Omega rebooted a classic of the 1990s at Baselworld 2018, reintroducing the Seamaster Diver 300m, preserving the look while upgrading the materials and tech.
The original Seamaster Diver 300m was famous during that decade because Pierce Brosnan wore one in his four outings as James Bond. But Mr Bond’s watch was the steel-and-blue base model, handsome but not notable.
Most interesting was the Seamaster Diver 300m Chronograph in titanium, tantalum and rose gold (ref. 2296.80.00), one of the first, perhaps the second ever, wristwatch to use exotic tantalum (Audemars Piguet got there first in the 1980s). It was unveiled during Jean-Claude Biver’s tenure as chief of Omega, and perhaps the original “fusion” watch.
The new Seamaster Diver 300m limited edition is inspired by that esoteric original that never sold well, being over twice the price of the steel base model.
Today it’s 42mm in diameter and 13.56mm high, good proportions that are large enough for a sports watch but not overly so. Unlike the original that had a dark blue dial, the new Seamaster Diver is more restrained, with the dial being a muted grey. Consequently, the two-tone combination doesn’t jump out quite as much as on a typical mixed metal watch.
The bulk of the watch is titanium, with the bezel and centre twin links of the bracelet in tantalum. The two metals are easier to differentiate: titanium is grey with a hint of yellow while tantalum is darker with a bluish tinge.
A hard metal with a high boiling point, tantalum’s more exotic applications include nuclear reactors and missiles. While the raw material is not expensive as gold or platinum is, tantalum is more difficult to machine, explaining why tantalum watches cost several orders of magnitude more.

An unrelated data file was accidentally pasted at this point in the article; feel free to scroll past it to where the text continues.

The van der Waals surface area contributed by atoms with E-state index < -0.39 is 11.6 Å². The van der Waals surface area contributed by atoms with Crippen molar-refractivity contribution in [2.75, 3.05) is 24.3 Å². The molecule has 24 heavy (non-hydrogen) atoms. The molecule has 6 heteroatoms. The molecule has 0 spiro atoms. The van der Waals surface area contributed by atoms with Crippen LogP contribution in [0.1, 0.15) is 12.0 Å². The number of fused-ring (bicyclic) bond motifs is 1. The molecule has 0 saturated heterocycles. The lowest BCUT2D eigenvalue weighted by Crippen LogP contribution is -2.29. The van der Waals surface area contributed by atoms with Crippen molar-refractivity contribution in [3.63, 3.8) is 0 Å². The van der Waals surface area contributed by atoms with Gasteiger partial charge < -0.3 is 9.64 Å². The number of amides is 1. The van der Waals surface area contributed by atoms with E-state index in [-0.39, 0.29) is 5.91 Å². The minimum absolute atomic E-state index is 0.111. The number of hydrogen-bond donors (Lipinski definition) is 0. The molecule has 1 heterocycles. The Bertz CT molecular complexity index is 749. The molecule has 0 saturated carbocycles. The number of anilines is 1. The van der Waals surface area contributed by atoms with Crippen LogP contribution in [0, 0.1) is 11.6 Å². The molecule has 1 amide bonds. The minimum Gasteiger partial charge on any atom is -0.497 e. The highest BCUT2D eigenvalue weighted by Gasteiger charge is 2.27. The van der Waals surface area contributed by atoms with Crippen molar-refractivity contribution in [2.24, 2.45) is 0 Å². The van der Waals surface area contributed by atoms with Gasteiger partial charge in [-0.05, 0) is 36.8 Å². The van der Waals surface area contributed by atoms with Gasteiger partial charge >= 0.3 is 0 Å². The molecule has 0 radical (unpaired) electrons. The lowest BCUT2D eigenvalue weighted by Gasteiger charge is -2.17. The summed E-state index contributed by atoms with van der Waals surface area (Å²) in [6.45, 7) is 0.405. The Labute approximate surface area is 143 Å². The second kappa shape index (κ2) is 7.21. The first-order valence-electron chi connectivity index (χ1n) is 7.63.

Even though it’s a simple watch, telling only the time and without even a date (though the ordinary models do have a date display), the Seamaster Diver has a significant quantity of innovation inside.
The gold bits of the watch are 18k Sedna gold, Omega’s proprietary alloy that’s fade resistant, unlike ordinary rose gold that tends to lose its rosiness over time due to the chloride in the atmosphere and water.
The hour markers and hands are also 18k Sedna gold, while the dial is titanium and laser engraved with a wave pattern, a nod to the original of the 1990s, which had a stamped wave guilloche.
Unlike the ordinary versions of the Seamaster Diver, the tantalum and titanium edition has the waves in relief, standing raised and in contrast to the dark, frosted surface of the dial.
Inside is the cal. 8806 with a 55-hour power reserve that runs at an unusual 25,200 beats per hour (but is now widespread amongst Swatch Group brands that utilises ETA technology). It’s a Master Co-Axial movement, which means it has George Daniels’ lubrication-free co-axial escapement, as well as a METAS certification.
Administered by Switzerland’s meteorological and standards body, METAS tests the functions of a watch thoroughly, including the 15,000 Gauss magnetism resistance of the movement. That industry-leading magnetism resistance is thanks to patented alloys used for the escapement, as well as an Si14 silicon hairspring.
Notably, the movement can be seen through the display back, which screws down in perfect alignment with the logo horizontal across the top. The secret is the Naiad Lock case back, which attaches to the case with a bayonet lock, rather than a conventional threaded rim.
The final element unique to the limited edition is an 18k Sedna gold plate screwed to the side of the case that’s engraved with the serial number.
But like the original of the 1990s, the new Seamaster Diver with tantalum accents costs more than twice the entry-level model in steel, which is a hefty premium.
Price and availability
Limited to 2500 pieces, the Seamaster Diver 300m in titanium, tantalum and Sedna gold (ref. 184.108.40.206.99.001) will be available starting October 2018. It is priced at US$13,000 or S$18,000.
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